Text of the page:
Just lately I’ve been frustrated at my attempts at photography. My complaints have revolved around not having access to amazing landscapes, not having access to much more knowledgeable photographers and their skills, not having the best camera and lenses… and then I realise that with macro and plant photography I can just step outside into my garden and shoot some flowers with a cheap 50mm lens and produce personally satisfying and fulfilling images.
The purple lilies were my birthday flowers. The others are Echinacea and Anemone. The camera was hand-held (I pondered using a tripod and may try again using it), and there was a slight breeze. Despite it being annoying as it moves the subject about thus making sharp images much more difficult, a breeze also creates some nice blurry bokeh and movement in the background. In fact, I’m falling in love with blurred, arty backgrounds achieved with extremely shallow depth of field. Would it be too much to make a collection of images of just smooth and silky backgrounds produced by using the crazy depth of field possible with a 50mm lens? I may find out.
I found a new hide yesterday. Great little find nearby, with so many species frequenting the feeders – including two Great Spotted Woodpeckers at one point! I was excited, it’s true, and spent an hour or so with the camera trying to get some decent captures. However, I was limited in light levels as, by the time I found the hide, it was beginning to darken. To up my shutter speed meant losing depth of field, and I do like my DoF… so I left the camera in AV mode and did my best with low light.
Many blurred images later, I have concluded I need to visit this hide in lighter hours, and use TV mode more for wildlife shots to obtain the really sharp results I want! I managed to get a few sharp(ish) shots, however, and have used LR to adjust the sharpness and shadows in the relevant areas. Here is a small selection – a Blue Tit (Cyanistes caeruleus), a Goldfinch (Carduelis carduelis) and Great Spotted Woodpecker (Dendrocopos major pinetorum).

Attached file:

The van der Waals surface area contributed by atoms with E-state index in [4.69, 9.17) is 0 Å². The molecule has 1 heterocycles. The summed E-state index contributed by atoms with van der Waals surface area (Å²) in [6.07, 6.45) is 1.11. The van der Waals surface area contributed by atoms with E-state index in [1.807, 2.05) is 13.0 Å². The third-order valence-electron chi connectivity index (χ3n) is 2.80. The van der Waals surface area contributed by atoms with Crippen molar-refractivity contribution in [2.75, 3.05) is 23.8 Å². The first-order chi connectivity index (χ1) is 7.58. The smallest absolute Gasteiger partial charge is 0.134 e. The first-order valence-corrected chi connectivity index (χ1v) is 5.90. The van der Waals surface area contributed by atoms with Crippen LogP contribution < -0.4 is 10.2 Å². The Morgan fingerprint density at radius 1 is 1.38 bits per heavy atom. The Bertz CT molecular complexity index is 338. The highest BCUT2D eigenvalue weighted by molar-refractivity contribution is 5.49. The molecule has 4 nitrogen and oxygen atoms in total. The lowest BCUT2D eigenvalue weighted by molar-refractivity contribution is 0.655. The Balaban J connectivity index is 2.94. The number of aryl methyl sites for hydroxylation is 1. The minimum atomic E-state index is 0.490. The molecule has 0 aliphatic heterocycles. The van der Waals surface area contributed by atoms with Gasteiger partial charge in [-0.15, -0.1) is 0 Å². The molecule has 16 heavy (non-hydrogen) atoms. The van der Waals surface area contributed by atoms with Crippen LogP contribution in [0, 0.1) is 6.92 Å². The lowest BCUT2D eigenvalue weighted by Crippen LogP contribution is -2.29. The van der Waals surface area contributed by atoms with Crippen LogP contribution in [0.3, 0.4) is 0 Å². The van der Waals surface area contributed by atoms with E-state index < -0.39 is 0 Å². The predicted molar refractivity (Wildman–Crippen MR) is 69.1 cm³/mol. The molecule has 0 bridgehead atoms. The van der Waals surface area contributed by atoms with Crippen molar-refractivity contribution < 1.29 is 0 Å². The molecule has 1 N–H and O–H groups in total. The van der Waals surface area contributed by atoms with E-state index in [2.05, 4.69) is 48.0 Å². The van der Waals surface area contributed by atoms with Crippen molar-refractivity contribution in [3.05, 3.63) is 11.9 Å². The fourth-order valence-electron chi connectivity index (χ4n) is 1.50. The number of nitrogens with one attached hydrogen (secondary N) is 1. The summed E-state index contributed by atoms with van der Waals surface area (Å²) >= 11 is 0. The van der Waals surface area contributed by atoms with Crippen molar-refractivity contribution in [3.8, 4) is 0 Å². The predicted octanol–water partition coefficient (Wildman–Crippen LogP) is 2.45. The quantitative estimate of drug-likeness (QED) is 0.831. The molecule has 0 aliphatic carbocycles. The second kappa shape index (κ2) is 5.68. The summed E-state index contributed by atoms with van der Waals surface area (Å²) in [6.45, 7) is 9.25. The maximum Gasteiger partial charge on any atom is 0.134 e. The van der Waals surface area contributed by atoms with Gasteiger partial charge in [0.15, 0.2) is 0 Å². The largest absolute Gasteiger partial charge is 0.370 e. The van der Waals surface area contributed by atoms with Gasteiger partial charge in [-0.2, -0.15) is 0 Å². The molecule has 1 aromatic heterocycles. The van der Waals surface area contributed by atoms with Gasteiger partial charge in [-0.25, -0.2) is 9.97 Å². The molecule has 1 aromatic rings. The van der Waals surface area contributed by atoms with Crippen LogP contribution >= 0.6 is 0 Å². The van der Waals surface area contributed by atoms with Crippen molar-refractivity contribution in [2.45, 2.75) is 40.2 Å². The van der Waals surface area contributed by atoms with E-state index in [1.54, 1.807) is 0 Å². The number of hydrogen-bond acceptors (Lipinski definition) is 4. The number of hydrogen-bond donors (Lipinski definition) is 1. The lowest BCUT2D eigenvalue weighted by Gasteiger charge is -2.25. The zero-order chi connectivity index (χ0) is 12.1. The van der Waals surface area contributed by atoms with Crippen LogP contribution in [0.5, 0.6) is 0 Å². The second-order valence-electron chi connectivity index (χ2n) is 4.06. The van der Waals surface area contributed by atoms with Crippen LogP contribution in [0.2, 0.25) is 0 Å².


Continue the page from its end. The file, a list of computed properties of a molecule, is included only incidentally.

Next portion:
As part of my Advanced Method Zoology module, we undertook some imaging coursework. This involved photomacrography, photomicrography and Scanning Electron Microscope (SEM) work. I decided to try the focus stacking at home instead, as I can focus much more in my own surroundings. The subject of my work was Odonata (dragonflies) and I had a few specimens to photograph.
I used the Canon 100mm macro lens, which is quite probably the best lens ever for macro work (biased opinion). I have learnt how to focus stack, kinda, and it’s so much fun. I recommend it!
I took the new (second-hand) lens out into the garden to try to capture a closer shot of the moon than my very old 75-300mm lens used to allow. I stacked three of the clearest shots in Z stacker. I’m not sure how effective that was, as the stacked final only looks marginally clearer than the original sharpest image. I have compared it with an old shot of the moon I took in September with my old 75-300mm lens.
I’m looking forward to taking more images of the moon, on clearer night than this (it was a bit hazy).
The original images (below) was f/9, 1/100, ISO 100, at 400mm on a semi-cloudy night.
STACKED. Canon 100-400mm lens. Three images stacked. 28/12/2017.
OLD. Canon 75-300mm lens. f/5.6. 1/250. ISO 100. 02/09/2017.
Been messing about with aperture again. I have to say that aperture experiments are addictive, as is focus stacking. Yes, I’ve discovered focus stacking. I can’t put up some of my images yet as they are part of my coursework for my BSc. Zoology (Adv. Zoology module) – these will be uploaded at a later date – but I was messing about with some of these Physalis from my garden. Here’s a couple of unusual focus shots and my first ever focus stacked image. My technique needs a lot of work.